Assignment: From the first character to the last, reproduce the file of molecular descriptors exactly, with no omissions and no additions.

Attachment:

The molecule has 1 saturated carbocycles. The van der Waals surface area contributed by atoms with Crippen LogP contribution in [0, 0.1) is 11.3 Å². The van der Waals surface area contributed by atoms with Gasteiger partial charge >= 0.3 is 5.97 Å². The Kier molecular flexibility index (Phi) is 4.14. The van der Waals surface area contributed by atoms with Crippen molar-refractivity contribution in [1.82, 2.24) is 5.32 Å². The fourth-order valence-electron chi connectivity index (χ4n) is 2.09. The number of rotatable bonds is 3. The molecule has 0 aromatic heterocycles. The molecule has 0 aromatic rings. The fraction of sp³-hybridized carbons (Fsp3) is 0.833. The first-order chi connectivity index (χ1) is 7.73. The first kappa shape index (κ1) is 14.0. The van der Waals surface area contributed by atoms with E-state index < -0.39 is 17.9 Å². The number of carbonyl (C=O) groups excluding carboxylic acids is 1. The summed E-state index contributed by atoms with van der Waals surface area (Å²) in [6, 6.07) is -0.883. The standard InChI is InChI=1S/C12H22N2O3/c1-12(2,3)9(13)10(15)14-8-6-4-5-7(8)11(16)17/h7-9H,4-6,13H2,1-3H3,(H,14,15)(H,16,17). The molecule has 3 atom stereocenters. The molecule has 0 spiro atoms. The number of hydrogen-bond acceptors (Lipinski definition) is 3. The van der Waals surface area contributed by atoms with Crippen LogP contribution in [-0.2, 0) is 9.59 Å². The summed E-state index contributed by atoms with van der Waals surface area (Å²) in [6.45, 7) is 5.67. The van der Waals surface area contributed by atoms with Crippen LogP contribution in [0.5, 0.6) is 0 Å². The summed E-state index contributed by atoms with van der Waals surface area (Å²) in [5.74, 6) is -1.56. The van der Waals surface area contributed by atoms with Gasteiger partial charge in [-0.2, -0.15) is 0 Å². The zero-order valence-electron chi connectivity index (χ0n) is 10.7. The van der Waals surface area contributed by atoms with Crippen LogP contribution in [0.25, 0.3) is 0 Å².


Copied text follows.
The molecule has 1 saturated carbocycles. The van der Waals surface area contributed by atoms with Crippen LogP contribution in [0, 0.1) is 11.3 Å². The van der Waals surface area contributed by atoms with Gasteiger partial charge >= 0.3 is 5.97 Å². The Kier molecular flexibility index (Phi) is 4.14. The van der Waals surface area contributed by atoms with Crippen molar-refractivity contribution in [1.82, 2.24) is 5.32 Å². The fourth-order valence-electron chi connectivity index (χ4n) is 2.09. The number of rotatable bonds is 3. The molecule has 0 aromatic heterocycles. The molecule has 0 aromatic rings. The fraction of sp³-hybridized carbons (Fsp3) is 0.833. The first-order chi connectivity index (χ1) is 7.73. The first kappa shape index (κ1) is 14.0. The van der Waals surface area contributed by atoms with E-state index < -0.39 is 17.9 Å². The number of carbonyl (C=O) groups excluding carboxylic acids is 1. The summed E-state index contributed by atoms with van der Waals surface area (Å²) in [6, 6.07) is -0.883. The standard InChI is InChI=1S/C12H22N2O3/c1-12(2,3)9(13)10(15)14-8-6-4-5-7(8)11(16)17/h7-9H,4-6,13H2,1-3H3,(H,14,15)(H,16,17). The molecule has 3 atom stereocenters. The molecule has 0 spiro atoms. The number of hydrogen-bond acceptors (Lipinski definition) is 3. The van der Waals surface area contributed by atoms with Crippen LogP contribution in [-0.2, 0) is 9.59 Å². The summed E-state index contributed by atoms with van der Waals surface area (Å²) in [6.45, 7) is 5.67. The van der Waals surface area contributed by atoms with Crippen LogP contribution in [0.5, 0.6) is 0 Å². The summed E-state index contributed by atoms with van der Waals surface area (Å²) in [5.74, 6) is -1.56. The van der Waals surface area contributed by atoms with Gasteiger partial charge in [-0.2, -0.15) is 0 Å². The zero-order valence-electron chi connectivity index (χ0n) is 10.7. The van der Waals surface area contributed by atoms with Crippen LogP contribution in [0.25, 0.3) is 0 Å².